If planted these fruits will immediately grow into a frenetic Brackling-Ling, all flailing limbs and unfettered life, brambles clawing as it desperately clings to existence.
If eaten by another the fruits contain incredible vitality, healing wounds and restoring the spirit - at the morally ambiguous cost of eating the pre-unborn.

If unplanted and uneaten they get stamped into the earth anyway, so why not use them for some useful end...?

Come on bruv at least get the shears out

In the Autumn the Bracklings begin to lose their leaves and are soon bare, shameless of their nudity. Their twigs have the tough and yielding whip-like tension of green wood.
The rushing sap-mind that once embedded in their fruit seeds is slowing, but has nowhere to go but within. Their mind, and the minds remembered by the minds before, slowly well into their consciousness. Old knowledge to be reexamined. Ancient memories recontextualised for a new age.
Their control of their own body is far more impressive. They can mould themselves into other forms with some small but focused effort. The bone-deep casual confidence of ancient sires making it easy to slip into this or that social group.
This makes it far easier for them to blend in with other creatures' societies, but they may reject this and take on various beastly forms. This is the twilight of the lifecycle, and given their imminent mortality there are many Bracklings who find it easier to just root down and watch the world go by.

Their thorns, which have grown jagged and tough, serve as vicious weapons. Stories tell of criminals who, having cornered a seemingly unarmed person in an alleyway, discover that their wood-masked quarry is more than they bargained for.

In Winter the Brackling must finally die.
The natural fate of the Brackling is to find a safe place, root into the ground, and pass on their legacy.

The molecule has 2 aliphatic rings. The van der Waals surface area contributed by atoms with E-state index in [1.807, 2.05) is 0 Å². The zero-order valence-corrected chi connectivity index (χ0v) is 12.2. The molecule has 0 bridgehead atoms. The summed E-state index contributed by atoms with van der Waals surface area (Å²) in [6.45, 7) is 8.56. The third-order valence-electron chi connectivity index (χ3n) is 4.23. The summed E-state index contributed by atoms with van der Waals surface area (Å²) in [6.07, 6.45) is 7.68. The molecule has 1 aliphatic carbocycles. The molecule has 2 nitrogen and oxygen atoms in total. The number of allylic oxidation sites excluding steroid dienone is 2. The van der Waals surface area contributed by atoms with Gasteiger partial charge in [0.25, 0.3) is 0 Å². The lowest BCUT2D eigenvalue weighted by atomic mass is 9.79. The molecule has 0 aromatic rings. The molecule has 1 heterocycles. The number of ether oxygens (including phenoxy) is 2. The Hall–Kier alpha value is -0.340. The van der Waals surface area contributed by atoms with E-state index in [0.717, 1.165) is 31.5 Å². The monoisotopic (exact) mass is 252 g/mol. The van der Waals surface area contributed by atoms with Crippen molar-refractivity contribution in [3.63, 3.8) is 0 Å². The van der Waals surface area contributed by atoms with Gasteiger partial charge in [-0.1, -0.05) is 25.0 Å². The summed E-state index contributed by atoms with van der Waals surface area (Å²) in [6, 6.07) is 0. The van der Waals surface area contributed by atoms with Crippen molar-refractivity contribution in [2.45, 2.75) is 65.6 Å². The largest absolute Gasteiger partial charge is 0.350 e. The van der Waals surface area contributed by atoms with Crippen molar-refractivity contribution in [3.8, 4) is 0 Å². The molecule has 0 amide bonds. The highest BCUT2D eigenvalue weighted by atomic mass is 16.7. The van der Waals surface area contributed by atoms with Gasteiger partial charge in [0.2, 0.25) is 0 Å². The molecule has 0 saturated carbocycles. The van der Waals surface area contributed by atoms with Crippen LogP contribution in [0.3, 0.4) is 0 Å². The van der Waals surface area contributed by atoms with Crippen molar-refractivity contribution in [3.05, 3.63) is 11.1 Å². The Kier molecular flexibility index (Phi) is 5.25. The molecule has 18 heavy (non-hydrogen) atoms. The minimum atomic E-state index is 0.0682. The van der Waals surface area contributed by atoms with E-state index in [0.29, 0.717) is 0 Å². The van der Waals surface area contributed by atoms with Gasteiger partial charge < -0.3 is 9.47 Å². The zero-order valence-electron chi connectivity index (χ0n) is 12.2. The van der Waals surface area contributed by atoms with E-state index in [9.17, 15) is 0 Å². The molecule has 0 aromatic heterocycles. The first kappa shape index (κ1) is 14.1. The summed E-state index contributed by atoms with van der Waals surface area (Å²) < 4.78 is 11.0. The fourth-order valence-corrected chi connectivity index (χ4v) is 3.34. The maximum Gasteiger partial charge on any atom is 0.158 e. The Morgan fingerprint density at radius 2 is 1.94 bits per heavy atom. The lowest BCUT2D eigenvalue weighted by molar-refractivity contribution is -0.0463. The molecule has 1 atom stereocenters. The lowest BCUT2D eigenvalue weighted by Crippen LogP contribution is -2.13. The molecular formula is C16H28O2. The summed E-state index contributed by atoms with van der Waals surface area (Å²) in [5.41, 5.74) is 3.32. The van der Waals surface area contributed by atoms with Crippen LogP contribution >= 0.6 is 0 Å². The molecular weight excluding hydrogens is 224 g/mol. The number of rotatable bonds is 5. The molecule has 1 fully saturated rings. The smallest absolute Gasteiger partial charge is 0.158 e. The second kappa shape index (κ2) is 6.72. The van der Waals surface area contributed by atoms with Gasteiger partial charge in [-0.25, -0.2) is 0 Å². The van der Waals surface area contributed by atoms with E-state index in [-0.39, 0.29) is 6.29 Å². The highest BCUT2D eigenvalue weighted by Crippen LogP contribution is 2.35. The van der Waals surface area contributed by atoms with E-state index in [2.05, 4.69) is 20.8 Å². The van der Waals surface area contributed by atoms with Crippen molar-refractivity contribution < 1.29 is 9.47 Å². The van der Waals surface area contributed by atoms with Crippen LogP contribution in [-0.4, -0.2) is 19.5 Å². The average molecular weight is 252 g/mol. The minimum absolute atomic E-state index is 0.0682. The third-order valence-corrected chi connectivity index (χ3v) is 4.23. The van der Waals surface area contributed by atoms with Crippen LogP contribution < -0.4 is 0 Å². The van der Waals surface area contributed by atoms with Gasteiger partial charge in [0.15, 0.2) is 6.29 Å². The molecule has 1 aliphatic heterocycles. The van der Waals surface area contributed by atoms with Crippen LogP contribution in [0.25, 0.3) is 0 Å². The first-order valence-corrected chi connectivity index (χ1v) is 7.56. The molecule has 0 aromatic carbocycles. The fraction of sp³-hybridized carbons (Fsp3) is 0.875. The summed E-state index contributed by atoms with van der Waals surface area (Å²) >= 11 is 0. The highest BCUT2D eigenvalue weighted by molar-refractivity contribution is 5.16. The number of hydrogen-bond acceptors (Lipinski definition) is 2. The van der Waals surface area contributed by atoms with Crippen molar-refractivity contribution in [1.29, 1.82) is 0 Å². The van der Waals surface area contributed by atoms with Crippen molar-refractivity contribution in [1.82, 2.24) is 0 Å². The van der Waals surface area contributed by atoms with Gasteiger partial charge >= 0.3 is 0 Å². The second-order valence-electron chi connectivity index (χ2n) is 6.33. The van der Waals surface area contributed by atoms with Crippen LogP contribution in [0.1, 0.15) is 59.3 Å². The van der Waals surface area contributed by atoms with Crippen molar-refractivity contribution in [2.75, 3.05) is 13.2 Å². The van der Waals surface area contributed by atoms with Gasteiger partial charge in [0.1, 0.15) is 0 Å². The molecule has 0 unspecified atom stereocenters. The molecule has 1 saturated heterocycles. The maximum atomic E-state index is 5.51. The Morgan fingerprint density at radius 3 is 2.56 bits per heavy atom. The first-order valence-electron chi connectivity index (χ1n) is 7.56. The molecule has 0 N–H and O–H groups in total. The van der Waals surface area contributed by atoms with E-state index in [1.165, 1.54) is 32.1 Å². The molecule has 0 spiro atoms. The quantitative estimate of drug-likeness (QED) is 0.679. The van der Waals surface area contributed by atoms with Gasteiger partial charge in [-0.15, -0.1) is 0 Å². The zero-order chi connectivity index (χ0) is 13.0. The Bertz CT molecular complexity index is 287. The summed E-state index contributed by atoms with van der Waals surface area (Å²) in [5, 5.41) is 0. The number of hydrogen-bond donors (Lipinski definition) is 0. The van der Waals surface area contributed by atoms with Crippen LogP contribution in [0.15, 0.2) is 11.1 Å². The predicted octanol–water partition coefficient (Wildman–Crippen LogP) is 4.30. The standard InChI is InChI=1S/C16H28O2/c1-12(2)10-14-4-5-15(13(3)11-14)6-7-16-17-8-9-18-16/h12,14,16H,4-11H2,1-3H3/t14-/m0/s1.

The great conker-core nestles to the ground surrounded by the dry thornbush of the Brackling's body, and splits open to reveal a smaller fist-sized seed nestled in the fluffy innards.
The seed stirs, gathers the cottony fluff around itself, and awakens into the winter world.
This newgrown Brackling knows all of the old one's memories like stories told over and over by a grandparent. A new person with old knowledge.
It's maybe as tall as a shinbone, light as a feather, and knows that it if it survives the winter it can tell those stories to its siblings whose seeds still slumber beneath the cold earth.
Small and light as it is, the Cotton Brackling is not defenceless. It's light enough to float on a breeze, its body beneath the fluff is thin enough to fit through the smallest crack, and under the winter coat it hides impressively sharp fluff-fletched spears which it can shoot a surprising distance.
Plus, importantly, it can pilot the corpse of its dead sire like a horrible corpse-mecha. Cotton Bracklings must make their own decision. Some prefer to fly free on the breeze, unburdened by the thorny shrubbery that was once their parent. Others take their parents' empty shell with them for practical reasons - you can't carry much when you're the size of a toddler and nearly lighter than air. It's a bit morbid but very convenient.

But hatching from your parent's heart is not the fate of all Bracklings. There are those who decide to hold onto their own self, their own existence, rather than pass on their body and soul to the next generation.
These hulking beings are known as Crone Golems. They grow huge and twisted, barrel-chested and sharp. Lumbering tree-beings with a grip that can crush stone.
The stillborn Brackling in their core feeds poison through their mighty bodies, emerging in blood-red sap that drips from their sharp and evil thorns.